The coefficients from Eq. (11) for

The derivatives of the function

where

The integrals of the function

3 ABFs of the Exponential Type: EFupn (x, ω)

The functions

3.1 Generating the Fourier Transform of the Function EFupn(x,

The Fourier transform of the atomic basis function

The first from the ABF class of the exponential type

Thus, according to Eq. (14), the Fourier transform of the function

Writing Eq. (15) in an extended form, applying the basic trigonometric relations, and fragmenting the expression thus obtained (omitting the term

The expression in parentheses from Eq. (16) represents the FT of the corresponding exponential spline, while the product from Eq. (16) is the FT of the function

Thus, analogously to the ABF

where

are the zero-degree exponential splines

When the parameter

Fig. 2 shows a graphical interpretation of Eq. (18) (or Eq. (20)), i.e., the procedure for generating the function

According to Eq. (18), the support of the function

The inverse Fourier transform, i.e., the function

By developing Eq. (21) in the Fourier series, the “original” of the function

Fig. 3 shows the function

3.2 Functional Differential Equation of the Function EFupn(x,ω)

Analogous to the algebraic ABF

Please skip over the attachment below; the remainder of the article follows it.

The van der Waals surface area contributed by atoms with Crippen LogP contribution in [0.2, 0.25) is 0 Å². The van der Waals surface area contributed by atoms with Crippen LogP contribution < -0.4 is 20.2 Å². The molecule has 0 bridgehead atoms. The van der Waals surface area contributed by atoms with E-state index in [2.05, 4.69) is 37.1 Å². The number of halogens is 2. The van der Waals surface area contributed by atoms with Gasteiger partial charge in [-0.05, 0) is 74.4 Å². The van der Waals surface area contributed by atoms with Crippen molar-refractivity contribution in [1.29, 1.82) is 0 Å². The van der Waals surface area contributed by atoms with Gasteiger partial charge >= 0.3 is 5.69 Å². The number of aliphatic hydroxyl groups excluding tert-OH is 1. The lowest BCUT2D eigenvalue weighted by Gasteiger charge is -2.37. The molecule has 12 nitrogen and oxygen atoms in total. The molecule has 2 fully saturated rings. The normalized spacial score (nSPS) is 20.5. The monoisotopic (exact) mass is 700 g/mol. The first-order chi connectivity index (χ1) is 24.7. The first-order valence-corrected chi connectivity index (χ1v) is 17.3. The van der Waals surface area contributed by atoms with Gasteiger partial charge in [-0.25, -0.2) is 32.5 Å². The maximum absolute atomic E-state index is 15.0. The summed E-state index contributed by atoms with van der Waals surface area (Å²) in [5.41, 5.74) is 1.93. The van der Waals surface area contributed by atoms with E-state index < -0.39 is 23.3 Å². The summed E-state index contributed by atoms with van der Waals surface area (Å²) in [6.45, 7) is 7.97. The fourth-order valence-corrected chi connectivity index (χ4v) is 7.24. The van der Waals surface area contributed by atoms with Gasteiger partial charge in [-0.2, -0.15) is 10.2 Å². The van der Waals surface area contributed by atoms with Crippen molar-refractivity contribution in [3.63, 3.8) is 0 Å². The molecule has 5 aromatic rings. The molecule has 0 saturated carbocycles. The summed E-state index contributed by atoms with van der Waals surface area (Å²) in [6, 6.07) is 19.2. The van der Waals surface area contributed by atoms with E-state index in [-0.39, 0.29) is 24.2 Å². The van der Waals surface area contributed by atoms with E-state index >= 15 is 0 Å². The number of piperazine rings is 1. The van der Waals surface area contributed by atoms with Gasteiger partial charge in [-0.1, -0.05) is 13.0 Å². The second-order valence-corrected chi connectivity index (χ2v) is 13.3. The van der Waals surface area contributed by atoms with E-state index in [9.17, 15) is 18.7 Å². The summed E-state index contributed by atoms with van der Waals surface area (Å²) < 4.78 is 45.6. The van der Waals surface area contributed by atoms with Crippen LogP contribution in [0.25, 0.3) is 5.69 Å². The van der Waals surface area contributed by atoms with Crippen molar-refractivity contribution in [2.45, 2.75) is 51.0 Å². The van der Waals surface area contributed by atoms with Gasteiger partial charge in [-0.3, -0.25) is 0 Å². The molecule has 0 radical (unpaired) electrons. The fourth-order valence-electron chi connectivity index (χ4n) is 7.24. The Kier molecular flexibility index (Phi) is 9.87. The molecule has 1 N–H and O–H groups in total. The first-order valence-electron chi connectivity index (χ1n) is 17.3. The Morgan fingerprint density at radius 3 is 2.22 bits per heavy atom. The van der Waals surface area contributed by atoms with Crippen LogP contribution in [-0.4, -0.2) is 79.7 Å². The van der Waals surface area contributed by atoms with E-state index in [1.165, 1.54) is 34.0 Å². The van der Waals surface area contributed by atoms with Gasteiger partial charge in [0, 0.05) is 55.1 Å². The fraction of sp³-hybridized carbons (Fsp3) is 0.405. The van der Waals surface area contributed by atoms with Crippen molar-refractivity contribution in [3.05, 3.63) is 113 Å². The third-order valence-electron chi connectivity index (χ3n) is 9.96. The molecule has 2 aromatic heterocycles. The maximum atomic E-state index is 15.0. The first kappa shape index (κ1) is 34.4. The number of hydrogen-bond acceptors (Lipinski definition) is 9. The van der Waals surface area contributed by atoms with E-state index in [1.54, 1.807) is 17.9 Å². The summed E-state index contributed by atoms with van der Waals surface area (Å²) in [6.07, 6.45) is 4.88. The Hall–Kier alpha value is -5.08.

If Eq. (22) is written in the form of exponential functions and multiplied by

where the coefficients are

and

where

In particular, when the value of the parameter

3.3 The Values of the Function EFupn(x, ω) in Characteristic Points

The values of the functions

where

while

However, calculating the integral (27) at arbitrary points

Fig. 4 shows the graphical interpretation of the integral (27) for the basis function

For example, the value of the function

which, when written in exponential form and using the appropriate substitutions after arranging, has the final form:

where

The values at other characteristic points of the function

or the values of the basis functions

As seen in Eqs. (30) and (31), the values of the functions

3.4 EFupn(x, ω) as a Linear Combination of Shifted Eup(x, ω) Functions

The values of the basis functions

where

The “zeroth” coefficient

The other coefficients of the linear combination

For example, for the basis function

or written in characteristic points:

where the values of the basis function

The expression for the “zeroth” coefficient follows directly from the first equation in Eq. (35):

By including the values from (30) and

which corresponds to Eq. (33) for

The “first” coefficient of the linear combination (34) follows from the second equation in Eq. (35) in the form:

By including the coefficient

The expression for the “third” coefficient follows from the third equation in Eq. (35), and so on. By generalizing the presented procedure, a general expression for the coefficients

where the coefficients

Thus, to determine the coefficients

In the limit when

Fig. 5 shows the function

3.5 The Derivatives and Integrals of the Function EFupn(x, ω)